In order for the compiler to promote a method to a function instance, it must create an anonymous class for that instance. In our example, we first pass the method isEven as an argument to the higher-order function filter, and so the compiler generated the class App$$anonfun$main$1, which is our promoted method. Note that we also pass the isOdd to a subsequent call to filter, a promotion for which the compiler generated the class App$$anonfun$main$2$$anonfun$apply$1.

Function Literals

We’ve covered all but 2 of the generated classes. As it turns out, there are still 2 functions we haven’t discussed in the series of transformations. Take another look:

n.filter(isEven).flatMap(i => n.filter(isOdd).map(j => i * j))

Did you see them? If you’re new to Scala, you may not spot them at first because they are using function-literal syntax. The functions flatMap and map also take functions as arguments, and so we define them literally, embedding the one passed to map inside the one passed to flatMap. For these two function literals, the compiler generated the anonymous classes App$$anonfun$main$2 and App$$anonfun$main$2$$anonfun$apply$2.

To seal in what’s happening here, fire up the Scala REPL and run this code:

List(1,2,3).map(j => j + 1)

Now run this code:

List(1,2,3).map(new Function1[Int, Int] {
	override def apply(j: Int) = j + 1
})

The two do the exact same thing, because they are exactly the same.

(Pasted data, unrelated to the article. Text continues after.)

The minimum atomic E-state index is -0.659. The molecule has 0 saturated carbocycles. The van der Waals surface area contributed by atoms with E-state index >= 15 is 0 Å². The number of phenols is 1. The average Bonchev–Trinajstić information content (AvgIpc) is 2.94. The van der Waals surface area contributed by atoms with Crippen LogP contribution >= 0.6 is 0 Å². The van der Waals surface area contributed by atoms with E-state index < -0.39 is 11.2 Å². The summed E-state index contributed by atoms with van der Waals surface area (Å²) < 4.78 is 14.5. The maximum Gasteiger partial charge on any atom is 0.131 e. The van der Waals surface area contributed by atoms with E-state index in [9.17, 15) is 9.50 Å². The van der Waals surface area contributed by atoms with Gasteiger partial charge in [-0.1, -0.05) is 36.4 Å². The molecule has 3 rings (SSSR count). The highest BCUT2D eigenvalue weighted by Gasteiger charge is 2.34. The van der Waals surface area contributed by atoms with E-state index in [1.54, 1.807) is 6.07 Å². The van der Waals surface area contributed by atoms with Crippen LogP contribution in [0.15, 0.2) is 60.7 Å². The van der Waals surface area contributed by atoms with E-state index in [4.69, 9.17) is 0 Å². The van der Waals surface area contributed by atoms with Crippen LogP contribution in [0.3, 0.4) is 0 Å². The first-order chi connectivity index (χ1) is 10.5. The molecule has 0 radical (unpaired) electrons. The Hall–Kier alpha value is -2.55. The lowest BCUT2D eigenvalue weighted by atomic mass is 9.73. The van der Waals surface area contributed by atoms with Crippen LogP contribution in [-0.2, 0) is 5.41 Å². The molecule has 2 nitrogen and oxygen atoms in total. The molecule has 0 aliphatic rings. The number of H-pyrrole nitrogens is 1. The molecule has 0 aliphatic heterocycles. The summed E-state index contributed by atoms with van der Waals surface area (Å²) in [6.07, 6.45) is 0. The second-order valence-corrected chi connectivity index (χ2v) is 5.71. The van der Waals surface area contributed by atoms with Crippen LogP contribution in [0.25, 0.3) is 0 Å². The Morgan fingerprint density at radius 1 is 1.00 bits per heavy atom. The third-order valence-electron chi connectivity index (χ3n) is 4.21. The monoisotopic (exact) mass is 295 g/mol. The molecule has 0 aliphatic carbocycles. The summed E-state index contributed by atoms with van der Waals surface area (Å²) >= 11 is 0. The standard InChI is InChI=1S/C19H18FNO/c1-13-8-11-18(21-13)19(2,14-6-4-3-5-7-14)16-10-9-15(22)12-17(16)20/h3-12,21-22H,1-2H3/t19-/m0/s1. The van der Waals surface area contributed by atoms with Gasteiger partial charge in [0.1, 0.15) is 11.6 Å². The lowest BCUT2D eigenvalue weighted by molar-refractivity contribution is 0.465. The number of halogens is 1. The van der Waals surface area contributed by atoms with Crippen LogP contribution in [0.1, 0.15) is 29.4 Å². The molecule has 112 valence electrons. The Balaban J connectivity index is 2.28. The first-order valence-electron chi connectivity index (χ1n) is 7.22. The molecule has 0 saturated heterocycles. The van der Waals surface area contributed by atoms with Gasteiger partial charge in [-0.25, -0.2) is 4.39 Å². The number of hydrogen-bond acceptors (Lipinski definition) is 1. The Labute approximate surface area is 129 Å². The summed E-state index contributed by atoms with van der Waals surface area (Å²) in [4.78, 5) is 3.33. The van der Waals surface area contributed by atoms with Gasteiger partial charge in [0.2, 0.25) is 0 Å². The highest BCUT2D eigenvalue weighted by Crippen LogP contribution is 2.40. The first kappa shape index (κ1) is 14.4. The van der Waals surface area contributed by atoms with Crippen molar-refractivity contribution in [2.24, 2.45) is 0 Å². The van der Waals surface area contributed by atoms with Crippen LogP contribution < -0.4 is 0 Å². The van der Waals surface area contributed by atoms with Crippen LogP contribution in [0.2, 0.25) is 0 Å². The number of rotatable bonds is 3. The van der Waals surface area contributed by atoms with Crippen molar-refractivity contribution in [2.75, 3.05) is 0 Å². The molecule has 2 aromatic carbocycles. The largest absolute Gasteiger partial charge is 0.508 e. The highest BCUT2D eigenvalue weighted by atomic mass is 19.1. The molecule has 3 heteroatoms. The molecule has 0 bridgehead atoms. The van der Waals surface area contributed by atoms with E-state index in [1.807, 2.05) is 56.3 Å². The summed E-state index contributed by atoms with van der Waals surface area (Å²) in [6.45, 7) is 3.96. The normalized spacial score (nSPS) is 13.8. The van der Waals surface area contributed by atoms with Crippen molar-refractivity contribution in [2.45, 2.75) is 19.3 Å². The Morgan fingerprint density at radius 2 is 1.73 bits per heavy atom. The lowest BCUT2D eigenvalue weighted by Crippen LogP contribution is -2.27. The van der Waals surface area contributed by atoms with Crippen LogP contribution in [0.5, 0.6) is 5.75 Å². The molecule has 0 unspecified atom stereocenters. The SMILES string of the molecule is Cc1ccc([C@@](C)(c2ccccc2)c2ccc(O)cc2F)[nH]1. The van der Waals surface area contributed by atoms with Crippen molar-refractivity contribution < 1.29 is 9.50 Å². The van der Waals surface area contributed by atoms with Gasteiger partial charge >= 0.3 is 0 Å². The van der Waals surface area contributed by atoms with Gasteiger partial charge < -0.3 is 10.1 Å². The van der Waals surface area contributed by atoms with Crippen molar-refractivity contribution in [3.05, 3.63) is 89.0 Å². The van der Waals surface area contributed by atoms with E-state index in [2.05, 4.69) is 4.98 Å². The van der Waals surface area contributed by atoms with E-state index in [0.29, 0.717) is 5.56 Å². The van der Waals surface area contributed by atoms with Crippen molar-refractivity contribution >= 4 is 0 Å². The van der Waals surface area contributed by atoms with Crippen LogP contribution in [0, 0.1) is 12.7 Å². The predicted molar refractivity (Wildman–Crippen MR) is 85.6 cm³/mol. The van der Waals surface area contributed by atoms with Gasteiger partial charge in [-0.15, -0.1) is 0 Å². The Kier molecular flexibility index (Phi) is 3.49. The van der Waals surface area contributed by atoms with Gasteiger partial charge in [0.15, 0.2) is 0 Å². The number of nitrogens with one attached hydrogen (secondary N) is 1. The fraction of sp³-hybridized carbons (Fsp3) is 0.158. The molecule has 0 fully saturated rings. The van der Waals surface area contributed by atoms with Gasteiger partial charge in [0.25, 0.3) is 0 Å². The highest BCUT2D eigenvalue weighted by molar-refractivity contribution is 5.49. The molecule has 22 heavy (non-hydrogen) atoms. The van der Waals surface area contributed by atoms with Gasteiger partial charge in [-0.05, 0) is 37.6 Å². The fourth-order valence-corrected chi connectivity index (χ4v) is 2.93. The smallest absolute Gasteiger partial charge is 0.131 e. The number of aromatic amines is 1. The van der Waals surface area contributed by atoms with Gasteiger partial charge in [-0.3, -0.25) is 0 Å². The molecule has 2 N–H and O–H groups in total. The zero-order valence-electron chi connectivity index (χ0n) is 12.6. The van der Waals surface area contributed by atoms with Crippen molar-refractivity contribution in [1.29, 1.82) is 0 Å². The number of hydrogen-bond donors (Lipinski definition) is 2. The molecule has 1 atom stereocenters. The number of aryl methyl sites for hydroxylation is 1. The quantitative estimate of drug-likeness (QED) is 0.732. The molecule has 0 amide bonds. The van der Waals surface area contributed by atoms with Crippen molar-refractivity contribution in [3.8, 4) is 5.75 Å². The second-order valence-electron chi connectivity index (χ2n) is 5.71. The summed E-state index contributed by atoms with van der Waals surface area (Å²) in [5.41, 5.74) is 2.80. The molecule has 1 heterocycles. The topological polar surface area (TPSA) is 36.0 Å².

The literal syntax may look strange, and even non-obvious at first. I thought so too, but it didn’t take long for me to greatly appreciate and recognize it as easily as you might recognize a class definition.

A Word on the Class Names

You may have noticed a pattern in the anonymous function class names. For starters, they’re prefixed with App$$anonfun$main$ and then continue in with 1.class and 2.class. There’s also another level nested inside the first level. If you inspect each of these using javap -c [class], you’ll notice the ordering and nesting follows the order in which we use function objects (by passing them as arguments to other functions).

  • isEven is the first function we pass, so it is the first function for which an anonymous class is generated, yielding App$$anonfun$main$1.
  • The second is the literal function passed to flatMap, so App$$anonfun$main$2 is generated for it.
  • The third is isOdd, yielding the class App$$anonfun$main$2$$anonfun$apply$1. This function is used inside the function passed to flatMap. It’s the first function in this scope, and it’s nested, so its name reflects its nesting and order in the sequence.
  • Finally we arrive at the literal function passed to map>, resulting in App$$anonfun$main$2$$anonfun$apply$2. It’s the second function referenced inside the function passed to flatMap, and so its name also reflects its nesting and order.

This ordering and nesting is deliberate. In Java, an inner class has access to its parent’s scope, which includes class instance variables and local variables (if the inner class was created in a method). This is what makes closures in Scala possible. Look again at the literal function passed to map:

n.filter(isEven).flatMap(i => n.filter(isOdd).map(j => i * j))

The function multiplies a “free” variable i by its single argument j. Where did i come from? Again, this function is defined inside another literal function passed to flatMap. That function receives a single argument, which it labels i. Because the function passed to map is nested inside the one passed to flatMap, it has access to that scope.

blog comments powered by Disqus
12:43am  |   permalink
  
FILED UNDER: scala java 
  1. hramos reblogged this from iamchrislewis
  2. iamchrislewis posted this